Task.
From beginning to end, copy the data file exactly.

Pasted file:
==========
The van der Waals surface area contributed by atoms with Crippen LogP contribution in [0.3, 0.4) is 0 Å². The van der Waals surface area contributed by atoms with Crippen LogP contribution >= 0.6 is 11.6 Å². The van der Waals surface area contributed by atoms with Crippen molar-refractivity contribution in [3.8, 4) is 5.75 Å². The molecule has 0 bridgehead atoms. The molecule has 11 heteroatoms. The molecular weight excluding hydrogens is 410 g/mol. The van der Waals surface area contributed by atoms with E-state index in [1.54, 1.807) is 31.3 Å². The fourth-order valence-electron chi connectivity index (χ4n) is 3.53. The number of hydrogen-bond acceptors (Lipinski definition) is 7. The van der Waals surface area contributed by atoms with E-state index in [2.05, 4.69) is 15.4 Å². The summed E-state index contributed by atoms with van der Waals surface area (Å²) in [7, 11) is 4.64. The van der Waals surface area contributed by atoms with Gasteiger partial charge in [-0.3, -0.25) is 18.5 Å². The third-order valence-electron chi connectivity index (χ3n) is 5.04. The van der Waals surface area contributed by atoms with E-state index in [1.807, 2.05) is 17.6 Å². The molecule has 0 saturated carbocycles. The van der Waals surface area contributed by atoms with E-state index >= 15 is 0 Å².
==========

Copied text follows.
The van der Waals surface area contributed by atoms with Crippen LogP contribution in [0.3, 0.4) is 0 Å². The van der Waals surface area contributed by atoms with Crippen LogP contribution >= 0.6 is 11.6 Å². The van der Waals surface area contributed by atoms with Crippen molar-refractivity contribution in [3.8, 4) is 5.75 Å². The molecule has 0 bridgehead atoms. The molecule has 11 heteroatoms. The molecular weight excluding hydrogens is 410 g/mol. The van der Waals surface area contributed by atoms with E-state index in [1.54, 1.807) is 31.3 Å². The fourth-order valence-electron chi connectivity index (χ4n) is 3.53. The number of hydrogen-bond acceptors (Lipinski definition) is 7. The van der Waals surface area contributed by atoms with E-state index in [2.05, 4.69) is 15.4 Å². The summed E-state index contributed by atoms with van der Waals surface area (Å²) in [7, 11) is 4.64. The van der Waals surface area contributed by atoms with Gasteiger partial charge in [-0.3, -0.25) is 18.5 Å². The third-order valence-electron chi connectivity index (χ3n) is 5.04. The van der Waals surface area contributed by atoms with E-state index in [1.807, 2.05) is 17.6 Å². The molecule has 0 saturated carbocycles. The van der Waals surface area contributed by atoms with E-state index >= 15 is 0 Å².